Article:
Thursday, September 19, 2019 7:00 PM8:00 PM
Native Gardner Bruce Humphrey, who worked as an Economist for the US Government, for the Edison Electric Institute, for the United Nations Intergovernmental Panel on Climate Change (IPCC), and consulted corporations and government agencies, will give a presentation about The Greenwood Memorial Bathhouse and Pool 1915-1940. In 1914, Gardner was a vigorous manufacturing town. As Gardner grew and prospered, the physical and social infrastructure needs of the town had the attention of civic leaders. On April 14, 1914, Levi Greenwood offered to build a bath house and swimming pool for the town. After some debate, the residents accepted. Yet, there were challenges. Contagious diseases were common and swimming pool sanitation was not well understood. And experts felt that the bath house and pool envisioned by Greenwood was not economically feasible. Yet, we know that the Greenwood Memorial was built and that it enriched the life of the community. This is more than a story of a building. It is a story about community values. Reception 6:30 pm. Program 7-8 pm. Reservation required.
Friday, September 20, 2019 7:00 PM8:30 PM
Professor Julio Cap? is a transnational historian whose research and teaching interests include modern U.S. history, especially the United States's relationship to the Caribbean and Latin America. He addresses how gender and sexuality have historically intersected and coalesced with constructions of ethnicity, race, class, nation, age, and ability. This program includes 30 minutes for Q&A/community conversations.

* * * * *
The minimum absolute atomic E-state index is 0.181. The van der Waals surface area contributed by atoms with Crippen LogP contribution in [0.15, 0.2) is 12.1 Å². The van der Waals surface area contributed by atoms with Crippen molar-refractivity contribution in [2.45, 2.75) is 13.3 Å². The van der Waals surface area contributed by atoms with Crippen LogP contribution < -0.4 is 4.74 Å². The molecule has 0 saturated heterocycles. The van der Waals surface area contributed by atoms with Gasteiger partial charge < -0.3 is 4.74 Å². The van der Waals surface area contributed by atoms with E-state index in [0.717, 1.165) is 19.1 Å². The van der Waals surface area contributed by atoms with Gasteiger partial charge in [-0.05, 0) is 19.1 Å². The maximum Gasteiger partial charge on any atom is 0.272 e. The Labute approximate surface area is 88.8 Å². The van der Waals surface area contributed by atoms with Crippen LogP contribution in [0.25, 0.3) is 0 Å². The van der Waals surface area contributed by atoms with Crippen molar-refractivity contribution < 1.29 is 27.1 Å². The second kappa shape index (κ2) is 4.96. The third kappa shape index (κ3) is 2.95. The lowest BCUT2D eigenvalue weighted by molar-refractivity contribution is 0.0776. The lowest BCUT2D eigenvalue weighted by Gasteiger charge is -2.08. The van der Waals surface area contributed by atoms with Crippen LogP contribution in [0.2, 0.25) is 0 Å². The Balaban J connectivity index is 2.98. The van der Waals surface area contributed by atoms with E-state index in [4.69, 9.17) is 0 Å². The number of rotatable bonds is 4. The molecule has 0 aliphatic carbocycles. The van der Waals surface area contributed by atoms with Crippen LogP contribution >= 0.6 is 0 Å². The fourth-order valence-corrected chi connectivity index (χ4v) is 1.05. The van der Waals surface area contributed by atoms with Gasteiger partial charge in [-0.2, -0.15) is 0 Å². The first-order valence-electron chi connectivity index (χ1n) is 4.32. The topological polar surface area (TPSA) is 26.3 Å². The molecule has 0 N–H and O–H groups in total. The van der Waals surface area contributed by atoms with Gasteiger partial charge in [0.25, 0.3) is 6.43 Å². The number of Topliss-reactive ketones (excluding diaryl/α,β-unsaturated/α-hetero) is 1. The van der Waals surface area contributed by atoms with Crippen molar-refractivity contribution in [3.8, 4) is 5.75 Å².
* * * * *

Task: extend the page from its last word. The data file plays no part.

• Worcester Historical Museum, 30 Elm Street
  • Worcester, Worcester County, MA (Central)
  • contact: 508-753-8278
  • web:
  • email:
  • cost: Free with Museum admission ($5/adult; free for youth 18 years and under)
  • funded by Mass Humanities
Wednesday, October 2, 2019 7:00 PM8:30 PM
Each year since 2014, the Human Rights Campaign has awarded Worcester a perfect score for being an LGBTQ+ inclusive city. This assessment is based largely on legal and employment protections, and Worcester should be proud of this ranking. In a community conversation moderated by Professor Stephanie Yuhl, we will explore what additional concrete initiatives Worcester civic leaders and community members might pursue to enhance the lives of LGBTQ+ residents. How might the needs, hopes, and aspirations of the city's LGBTQ+ community enhance Worcester's recently released 10-year Cultural Plan? Panelists include LGBTQ+ leaders from neighboring cities Providence and Boston, as well as Worcester City leadership. We expect lively audience engagement. This program includes 30 minutes for Q&A/community conversations.
Tuesday, October 8, 2019 7:00 PM8:30 PM
Join us for a panel discussion program of recognized humanities scholars, organized around the presentation of My Name is Opukahaia, a one-person play written by Moses Goods that sets the story of Opukahaia into a narrative of Hawaiian agency. This story, historically used in New England by the American Board of Commissioners for Foreign Missions to recruit missionaries and provide funding for the mission to the Sandwich Islands, is at its core, a Hawaiian story. As the first Hawaiian Christian, today he is the subject of an intense debate about his role in Hawaii's history.


Friday, April 26, 2019 Saturday, October 12, 2019
An exhibit that brings together the scattered documentation of Worcester County's LGBTQ+ experience in addition to a collection of oral histories to tell the story of the history of the LGBTQ+ community in Worcester.

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